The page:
Days for Girls Movement Ending the Period Stigma in Third World Countries
November 27, 2019
By : Marci Narum

By Alice Alech

Note: Not all girls can go out and buy a box of tampons when they have their periods. Days for Girls New Zealand is part of a large global organization making and distributing hygiene products to women in developing nations.

In rural countries such as Kenya, Bangladesh, and Nepal, girls in lower-class communities have no choice but to miss school when they have their periods. Hygiene products are expensive in these countries, but there is also stigma and shame attached to menstruating. These cultural norms prevent young girls from openly talking about their natural cycle, so they have little or no knowledge about their bodies, how it functions, and, more importantly, they have no sanitary supplies during menstruation.

As a result, many girls will eventually drop out of school, a situation which limits a woman’s place in society and will jeopardize her future. The menstruation stigma in some countries can cause women to be ashamed and can even be ostracized in some underdeveloped countries. The New York Times reports that in rural West Nepal girls are isolated while menstruating.

In 2008, Celeste Mergens launch The Days for Girls Program (DfG) in the United States, and has been working hard to change this depressing situation by sewing, assembling, and distributing feminine hygiene kits for women in third world countries. The non-profit organization also offers courses teaching women about their bodies and encouraging them to speak openly about menstruation without shame. 

Part of the New Zealand team including Helen Griffen and Celeste Mergens

When Helen Griffin from New Zealand first heard of the DfG and the struggles girls have managing their periods, she felt a strong desire to make a positive contribution. Encouraged by her 18-year-old daughter, she set up the Days for Girls New Zealand, a team of women who make feminine hygiene kits for girls and women in third world countries.  That was way back in 2011.

Totally committed, Helen now manages about 20 New Zealand DfG teams of volunteers who have made and sent out over 6,000 hygienic kits for women who have little or no access to sanitary products. In 2018 alone, DfG New Zealand sent out more than 3,200 kits to women and girls in New Zealand and many additional countries, notably, Bangladesh, Cambodia, Kenya, India.

Sustainable Female hygiene 

North Shore New Zealand Sewing group packing their kits

With care, the quality hygiene kits volunteers make can last for three years, but DfG is also concerned about environmental issues, so it’s doing away with plastic bags for transporting. By March 2020, new environmentally-friendly waterproof-lined transport bags will be used.

The New Zealand team relies entirely on volunteers and donations to supply the material they need, preferring pattern as these help to camouflage staining. Fabric saves money over disposables. They are washable and require little water, ideal for women in remote areas where water is scarce. 

Education and Awareness

It’s not just about making and handing out these kits, though. What’s just as important is to educate adolescent girls about this natural part of their reproductive cycle. Only then, can they have healthy sexual and reproductive systems.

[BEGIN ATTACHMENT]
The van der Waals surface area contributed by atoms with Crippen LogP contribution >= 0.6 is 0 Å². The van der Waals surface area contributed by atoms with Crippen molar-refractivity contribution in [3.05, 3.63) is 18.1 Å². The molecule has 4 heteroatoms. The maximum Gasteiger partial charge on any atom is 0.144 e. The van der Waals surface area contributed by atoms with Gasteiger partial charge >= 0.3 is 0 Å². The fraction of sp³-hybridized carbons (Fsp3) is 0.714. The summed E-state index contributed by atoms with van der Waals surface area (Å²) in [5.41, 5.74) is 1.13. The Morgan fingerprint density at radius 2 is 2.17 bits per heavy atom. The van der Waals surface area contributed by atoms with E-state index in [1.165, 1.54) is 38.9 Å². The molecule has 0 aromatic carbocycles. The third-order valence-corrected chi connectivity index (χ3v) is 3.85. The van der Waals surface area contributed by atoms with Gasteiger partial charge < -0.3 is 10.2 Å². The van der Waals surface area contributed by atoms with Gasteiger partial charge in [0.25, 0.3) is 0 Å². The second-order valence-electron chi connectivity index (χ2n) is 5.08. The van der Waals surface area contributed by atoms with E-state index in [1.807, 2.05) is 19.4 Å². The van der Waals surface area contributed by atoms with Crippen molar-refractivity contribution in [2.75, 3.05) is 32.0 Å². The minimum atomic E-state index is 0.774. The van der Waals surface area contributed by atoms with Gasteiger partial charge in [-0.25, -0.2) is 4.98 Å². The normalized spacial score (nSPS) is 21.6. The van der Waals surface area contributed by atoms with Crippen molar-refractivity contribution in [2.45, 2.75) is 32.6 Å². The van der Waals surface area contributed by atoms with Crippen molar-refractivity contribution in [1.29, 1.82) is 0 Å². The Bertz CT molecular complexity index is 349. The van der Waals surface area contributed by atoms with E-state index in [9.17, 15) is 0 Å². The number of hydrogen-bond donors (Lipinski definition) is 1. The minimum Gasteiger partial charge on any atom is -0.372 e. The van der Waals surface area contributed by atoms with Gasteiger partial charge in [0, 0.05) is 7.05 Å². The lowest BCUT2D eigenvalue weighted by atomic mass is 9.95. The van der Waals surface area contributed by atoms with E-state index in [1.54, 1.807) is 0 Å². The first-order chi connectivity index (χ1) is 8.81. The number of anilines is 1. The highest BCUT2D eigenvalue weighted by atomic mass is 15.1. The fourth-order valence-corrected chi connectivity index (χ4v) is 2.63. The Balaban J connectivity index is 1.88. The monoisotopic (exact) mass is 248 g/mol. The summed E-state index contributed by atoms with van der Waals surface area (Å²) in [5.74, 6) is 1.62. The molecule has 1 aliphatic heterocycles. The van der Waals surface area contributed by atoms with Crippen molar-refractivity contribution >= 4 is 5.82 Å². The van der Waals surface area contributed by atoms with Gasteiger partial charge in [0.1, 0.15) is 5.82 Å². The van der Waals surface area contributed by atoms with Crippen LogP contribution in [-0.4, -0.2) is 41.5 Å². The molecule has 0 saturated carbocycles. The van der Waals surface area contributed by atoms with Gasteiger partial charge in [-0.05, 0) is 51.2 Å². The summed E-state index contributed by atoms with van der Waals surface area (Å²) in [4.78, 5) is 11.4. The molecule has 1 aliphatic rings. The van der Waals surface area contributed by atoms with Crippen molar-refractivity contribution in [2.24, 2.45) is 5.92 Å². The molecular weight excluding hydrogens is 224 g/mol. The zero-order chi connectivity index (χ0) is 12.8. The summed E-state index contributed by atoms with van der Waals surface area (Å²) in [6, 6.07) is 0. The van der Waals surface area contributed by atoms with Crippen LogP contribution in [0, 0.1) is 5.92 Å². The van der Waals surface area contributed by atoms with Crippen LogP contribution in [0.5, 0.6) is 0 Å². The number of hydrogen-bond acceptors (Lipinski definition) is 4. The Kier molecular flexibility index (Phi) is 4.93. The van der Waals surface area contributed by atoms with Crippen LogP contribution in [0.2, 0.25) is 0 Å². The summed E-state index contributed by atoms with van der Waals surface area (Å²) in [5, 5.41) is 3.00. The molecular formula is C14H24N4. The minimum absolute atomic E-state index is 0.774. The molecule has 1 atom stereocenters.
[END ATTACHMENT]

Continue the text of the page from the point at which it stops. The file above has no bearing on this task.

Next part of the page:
“Raising awareness and dispelling all the myths associated with having periods is vital,” Helen says. “They need to learn about the changes in their bodies with puberty and how babies are created. They need to know the basics of hygiene as well as how to care for their kits.

“It’s scary,” Helen adds, “in Bougainville, Papua New Guinea in the Pacific, girls just go out into the sea when they have their periods.”

Some women already know how their body functions but have no access to disposable products. They, too, are grateful to have DfG kits.

Girls from North Sumatra receiving their kits

Rachel Haggie is co-leader of the Auckland DfG New Zealand team. She traveled to Northern Sumatra to deliver kits in 2017 and says the recipients were wives of rangers who help patrol the Leuser National Park protecting orangutans, elephants, and tigers as it is their last natural habitat. 

“I felt honored to be part of that shipment of kits in 2017, “Rachel says, “as the rangers receive uniforms and a small payment, but the wives just struggle with finding food and looking after family. Now the Days for Girls kits are becoming talked about and there is always another group looking forward to the next delivery.”

The Days for Girls Movement has changed and improved the lives of many young women and girls in vulnerable populations, allowing them to handle their periods with dignity. It allows them to have a healthy sexual and reproductive system.

The kit, (a drawstring bag) holds:

  • 8 absorbent liners which can easily be washed and dried in the sun
  • 2 shields  
  • 1 bar of soap
  • 1 washcloth
  • 2 pairs of panties
  • 2 plastic bags for transporting soiled items

Article and photos submitted by Alice Alech. Alice writes from her home in Provence France. She writes on subjects including health, wine, and olive oil. Alice most enjoys meeting and writing about people who are passionate about what they do. She is coauthor of “The 7 Wonders of Olive Oil,” which discusses the health benefits of olive oil. Find her at

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